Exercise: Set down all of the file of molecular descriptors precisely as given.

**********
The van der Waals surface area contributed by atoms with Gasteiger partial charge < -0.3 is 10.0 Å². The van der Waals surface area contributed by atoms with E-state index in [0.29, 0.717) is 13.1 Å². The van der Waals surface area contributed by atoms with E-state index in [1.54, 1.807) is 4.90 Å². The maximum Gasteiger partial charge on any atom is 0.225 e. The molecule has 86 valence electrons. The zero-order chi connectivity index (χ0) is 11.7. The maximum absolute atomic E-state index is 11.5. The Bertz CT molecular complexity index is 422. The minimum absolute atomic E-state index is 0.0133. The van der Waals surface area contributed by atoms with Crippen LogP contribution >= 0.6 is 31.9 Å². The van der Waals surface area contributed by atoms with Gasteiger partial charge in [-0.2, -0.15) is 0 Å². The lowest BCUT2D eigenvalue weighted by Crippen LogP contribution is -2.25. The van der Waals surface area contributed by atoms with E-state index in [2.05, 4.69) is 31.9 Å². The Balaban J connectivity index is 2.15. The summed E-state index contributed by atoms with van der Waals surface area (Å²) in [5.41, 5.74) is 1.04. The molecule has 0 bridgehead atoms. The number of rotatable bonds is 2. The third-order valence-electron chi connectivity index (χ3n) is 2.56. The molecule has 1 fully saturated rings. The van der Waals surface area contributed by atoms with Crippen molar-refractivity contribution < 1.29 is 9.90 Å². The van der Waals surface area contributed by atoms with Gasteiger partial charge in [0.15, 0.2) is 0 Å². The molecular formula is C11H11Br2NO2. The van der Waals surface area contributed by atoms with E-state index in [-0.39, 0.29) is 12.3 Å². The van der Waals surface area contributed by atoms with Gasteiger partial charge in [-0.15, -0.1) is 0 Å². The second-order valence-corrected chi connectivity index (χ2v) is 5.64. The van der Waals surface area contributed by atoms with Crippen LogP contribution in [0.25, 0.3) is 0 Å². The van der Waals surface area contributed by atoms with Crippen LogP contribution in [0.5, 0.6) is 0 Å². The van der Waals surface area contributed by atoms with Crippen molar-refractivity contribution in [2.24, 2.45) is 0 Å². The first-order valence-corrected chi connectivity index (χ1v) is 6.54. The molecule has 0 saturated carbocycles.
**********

The van der Waals surface area contributed by atoms with Gasteiger partial charge < -0.3 is 10.0 Å². The van der Waals surface area contributed by atoms with E-state index in [0.29, 0.717) is 13.1 Å². The van der Waals surface area contributed by atoms with E-state index in [1.54, 1.807) is 4.90 Å². The maximum Gasteiger partial charge on any atom is 0.225 e. The molecule has 86 valence electrons. The zero-order chi connectivity index (χ0) is 11.7. The maximum absolute atomic E-state index is 11.5. The Bertz CT molecular complexity index is 422. The minimum absolute atomic E-state index is 0.0133. The van der Waals surface area contributed by atoms with Crippen LogP contribution >= 0.6 is 31.9 Å². The van der Waals surface area contributed by atoms with Gasteiger partial charge in [-0.2, -0.15) is 0 Å². The lowest BCUT2D eigenvalue weighted by Crippen LogP contribution is -2.25. The van der Waals surface area contributed by atoms with E-state index in [2.05, 4.69) is 31.9 Å². The Balaban J connectivity index is 2.15. The summed E-state index contributed by atoms with van der Waals surface area (Å²) in [5.41, 5.74) is 1.04. The molecule has 0 bridgehead atoms. The number of rotatable bonds is 2. The third-order valence-electron chi connectivity index (χ3n) is 2.56. The molecule has 1 fully saturated rings. The van der Waals surface area contributed by atoms with Crippen molar-refractivity contribution < 1.29 is 9.90 Å². The van der Waals surface area contributed by atoms with Gasteiger partial charge in [0.15, 0.2) is 0 Å². The molecular formula is C11H11Br2NO2. The van der Waals surface area contributed by atoms with E-state index in [-0.39, 0.29) is 12.3 Å². The van der Waals surface area contributed by atoms with Gasteiger partial charge in [-0.15, -0.1) is 0 Å². The second-order valence-corrected chi connectivity index (χ2v) is 5.64. The van der Waals surface area contributed by atoms with Crippen LogP contribution in [0.25, 0.3) is 0 Å². The van der Waals surface area contributed by atoms with Crippen LogP contribution in [0.5, 0.6) is 0 Å². The van der Waals surface area contributed by atoms with Crippen molar-refractivity contribution in [2.24, 2.45) is 0 Å². The first-order valence-corrected chi connectivity index (χ1v) is 6.54. The molecule has 0 saturated carbocycles.